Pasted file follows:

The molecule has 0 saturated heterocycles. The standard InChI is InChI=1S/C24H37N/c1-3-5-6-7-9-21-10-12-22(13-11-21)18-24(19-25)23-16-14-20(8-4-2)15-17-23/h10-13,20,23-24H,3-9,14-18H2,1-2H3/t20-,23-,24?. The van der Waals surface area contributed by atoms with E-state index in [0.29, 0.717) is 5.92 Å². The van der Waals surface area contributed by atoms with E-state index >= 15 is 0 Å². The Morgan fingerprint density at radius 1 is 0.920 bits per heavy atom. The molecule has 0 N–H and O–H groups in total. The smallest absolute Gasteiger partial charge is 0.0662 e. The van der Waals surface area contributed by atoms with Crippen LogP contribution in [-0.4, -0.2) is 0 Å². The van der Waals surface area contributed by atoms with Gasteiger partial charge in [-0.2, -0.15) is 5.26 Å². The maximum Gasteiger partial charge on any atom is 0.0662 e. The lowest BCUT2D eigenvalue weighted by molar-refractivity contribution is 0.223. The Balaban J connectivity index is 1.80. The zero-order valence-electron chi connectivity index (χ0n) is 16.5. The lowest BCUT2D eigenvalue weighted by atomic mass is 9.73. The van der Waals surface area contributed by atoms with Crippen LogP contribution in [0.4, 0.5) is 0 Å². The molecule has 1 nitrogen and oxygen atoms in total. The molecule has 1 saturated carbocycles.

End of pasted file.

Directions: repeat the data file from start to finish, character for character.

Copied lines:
The molecule has 0 saturated heterocycles. The standard InChI is InChI=1S/C24H37N/c1-3-5-6-7-9-21-10-12-22(13-11-21)18-24(19-25)23-16-14-20(8-4-2)15-17-23/h10-13,20,23-24H,3-9,14-18H2,1-2H3/t20-,23-,24?. The van der Waals surface area contributed by atoms with E-state index in [0.29, 0.717) is 5.92 Å². The van der Waals surface area contributed by atoms with E-state index >= 15 is 0 Å². The Morgan fingerprint density at radius 1 is 0.920 bits per heavy atom. The molecule has 0 N–H and O–H groups in total. The smallest absolute Gasteiger partial charge is 0.0662 e. The van der Waals surface area contributed by atoms with Crippen LogP contribution in [-0.4, -0.2) is 0 Å². The van der Waals surface area contributed by atoms with Gasteiger partial charge in [-0.2, -0.15) is 5.26 Å². The maximum Gasteiger partial charge on any atom is 0.0662 e. The lowest BCUT2D eigenvalue weighted by molar-refractivity contribution is 0.223. The Balaban J connectivity index is 1.80. The zero-order valence-electron chi connectivity index (χ0n) is 16.5. The lowest BCUT2D eigenvalue weighted by atomic mass is 9.73. The van der Waals surface area contributed by atoms with Crippen LogP contribution in [0.4, 0.5) is 0 Å². The molecule has 1 nitrogen and oxygen atoms in total. The molecule has 1 saturated carbocycles.